I’m back, it’s Millie with Millie in the City with the number one dating and relationship forum in the Washington, DC Metropolitan area. Now that we have gotten that out the way, I want to discuss Dating and Money. So in honor of that, this article is appropriately titled: Three-Sums (My Money, Your Money & Our Money)
The internet is overflowing with money tips and articles for newlyweds i.e. open a joint account, talk about your money values, and budget for date night. These tips and advice are all fine and dandy however, these articles and tips forget to mention the main simple fact: your money relationship doesn’t begin when you walk down the aisle–it actually starts on your very first date.
Rather than discussing finances in romantic relationships, I truly believe we tend to hastily and silently adapt to our beliefs about how the other person wants to deal with the issue. Let’s say for instance that Mr. Fantastic pays for dates one, two, and three, his dating partner may assume he is happy to pay for dates four through fifty. Sometimes this line of assumption leads to sheer frustration from at least one party. Just maybe, like most millennials, Mr. Fantastic cannot actually afford to treat every time or perhaps his date feels guilty for not contributing financially.
In your mind, you are probably thinking, ‘just say something already’—the chances are that you wouldn’t say anything. I truly believe that we are all somewhat funny about money- no matter how much or how little money we have. And, in case you don’t know the statistics, about 70% of divorces are due to money woes. You see, we often or generally marry ourselves, we usually go out and find someone who mirrors the things we like about ourselves. Unfortunately, when we do that, these commonalities are initially the attraction but eventually become less fun when you need to make decisions of economic consequences.
Last year a trend of young adults are asking for their love interest’s credit score to determine if he or she is worth pursuing. A good friend of mine who is a Real Estate Agent was quickly disenchanted when a suitor asked about her credit score on their very first date. Much like our dating lives, a person’s relationship to money cannot be boiled down to a single statistic. With that, it might be best to wait a few dates in to bring up nitty gritty details like credit scores and 401k balances. Instead, you should see if the relationship “has legs” and keep an eye out for red flags like: Does one partner always pay? or Are you are being overly generous, while your partner is being cheap and How does that make you feel?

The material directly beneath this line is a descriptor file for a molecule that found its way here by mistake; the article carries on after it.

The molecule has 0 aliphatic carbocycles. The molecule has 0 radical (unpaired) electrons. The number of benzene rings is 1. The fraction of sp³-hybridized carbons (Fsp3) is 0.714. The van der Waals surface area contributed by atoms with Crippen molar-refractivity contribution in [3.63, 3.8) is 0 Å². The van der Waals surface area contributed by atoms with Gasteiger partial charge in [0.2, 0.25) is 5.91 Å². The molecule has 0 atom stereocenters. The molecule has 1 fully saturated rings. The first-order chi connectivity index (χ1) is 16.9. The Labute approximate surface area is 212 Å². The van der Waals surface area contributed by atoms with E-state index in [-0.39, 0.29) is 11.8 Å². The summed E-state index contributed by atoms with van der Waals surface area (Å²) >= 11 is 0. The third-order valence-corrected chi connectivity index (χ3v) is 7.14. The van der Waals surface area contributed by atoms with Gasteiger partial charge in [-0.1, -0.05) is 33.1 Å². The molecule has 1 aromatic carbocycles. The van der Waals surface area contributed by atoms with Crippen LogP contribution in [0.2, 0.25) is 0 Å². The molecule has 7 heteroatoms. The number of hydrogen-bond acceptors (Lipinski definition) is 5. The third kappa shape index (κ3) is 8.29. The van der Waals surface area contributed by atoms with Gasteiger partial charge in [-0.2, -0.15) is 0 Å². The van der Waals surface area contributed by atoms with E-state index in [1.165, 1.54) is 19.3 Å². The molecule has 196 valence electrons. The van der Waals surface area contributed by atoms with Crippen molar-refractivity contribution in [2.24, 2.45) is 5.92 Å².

If you are unhappy with your money conversations, instead of possibly sounding like you are criticizing, try to come to a mutual understanding of why you each behave the way you do about money. By observing your love-interest’s spending habits you can get to know him or her better. If you, for example, notice that the girl you have gone out with a few times is careful with her coins you can give her a compliment about her discipline. Now, if you notice she throws spending caution to the wind you can ask about her non-financial escapades. When you are dating you really have to take this opportunity to see what you are about to get into. Knowing the contents of someone’s bank account doesn’t necessarily mean you understand his or her relationship to it.
Some warning signs to look for are: you might want to rethink the relationship if someone is unwilling to discuss money, lies about their finances or does not pay you back the money you loaned them. Please don’t let red flags go because once you develop feelings for someone or you are in love, we can come vulnerable to taking care of someone in ways that are not healthy.
In conclusion, having different approaches to money can strengthen your finances and relationship but only if differences are acknowledged. There is still a very strong taboo against talking about money but that does not mean you should not try.
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